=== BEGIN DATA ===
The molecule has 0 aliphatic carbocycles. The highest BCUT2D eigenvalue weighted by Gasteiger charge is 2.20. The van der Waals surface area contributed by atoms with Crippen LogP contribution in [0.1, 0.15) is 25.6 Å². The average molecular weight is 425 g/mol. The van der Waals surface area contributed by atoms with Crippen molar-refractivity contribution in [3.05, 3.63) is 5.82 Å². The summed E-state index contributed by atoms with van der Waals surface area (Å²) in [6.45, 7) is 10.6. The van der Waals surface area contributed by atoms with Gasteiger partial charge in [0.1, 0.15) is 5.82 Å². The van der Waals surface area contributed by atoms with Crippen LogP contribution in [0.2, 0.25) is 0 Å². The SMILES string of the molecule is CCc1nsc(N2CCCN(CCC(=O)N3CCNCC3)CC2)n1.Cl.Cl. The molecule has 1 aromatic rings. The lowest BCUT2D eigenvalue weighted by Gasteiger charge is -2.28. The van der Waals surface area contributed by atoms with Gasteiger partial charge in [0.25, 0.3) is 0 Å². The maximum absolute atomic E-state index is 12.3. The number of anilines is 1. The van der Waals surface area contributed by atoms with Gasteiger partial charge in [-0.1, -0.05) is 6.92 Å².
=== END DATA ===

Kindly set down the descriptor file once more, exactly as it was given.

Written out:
The molecule has 0 aliphatic carbocycles. The highest BCUT2D eigenvalue weighted by Gasteiger charge is 2.20. The van der Waals surface area contributed by atoms with Crippen LogP contribution in [0.1, 0.15) is 25.6 Å². The average molecular weight is 425 g/mol. The van der Waals surface area contributed by atoms with Crippen molar-refractivity contribution in [3.05, 3.63) is 5.82 Å². The summed E-state index contributed by atoms with van der Waals surface area (Å²) in [6.45, 7) is 10.6. The van der Waals surface area contributed by atoms with Gasteiger partial charge in [0.1, 0.15) is 5.82 Å². The van der Waals surface area contributed by atoms with Crippen LogP contribution in [0.2, 0.25) is 0 Å². The SMILES string of the molecule is CCc1nsc(N2CCCN(CCC(=O)N3CCNCC3)CC2)n1.Cl.Cl. The molecule has 1 aromatic rings. The lowest BCUT2D eigenvalue weighted by Gasteiger charge is -2.28. The van der Waals surface area contributed by atoms with Gasteiger partial charge in [0.25, 0.3) is 0 Å². The maximum absolute atomic E-state index is 12.3. The number of anilines is 1. The van der Waals surface area contributed by atoms with Gasteiger partial charge in [-0.1, -0.05) is 6.92 Å².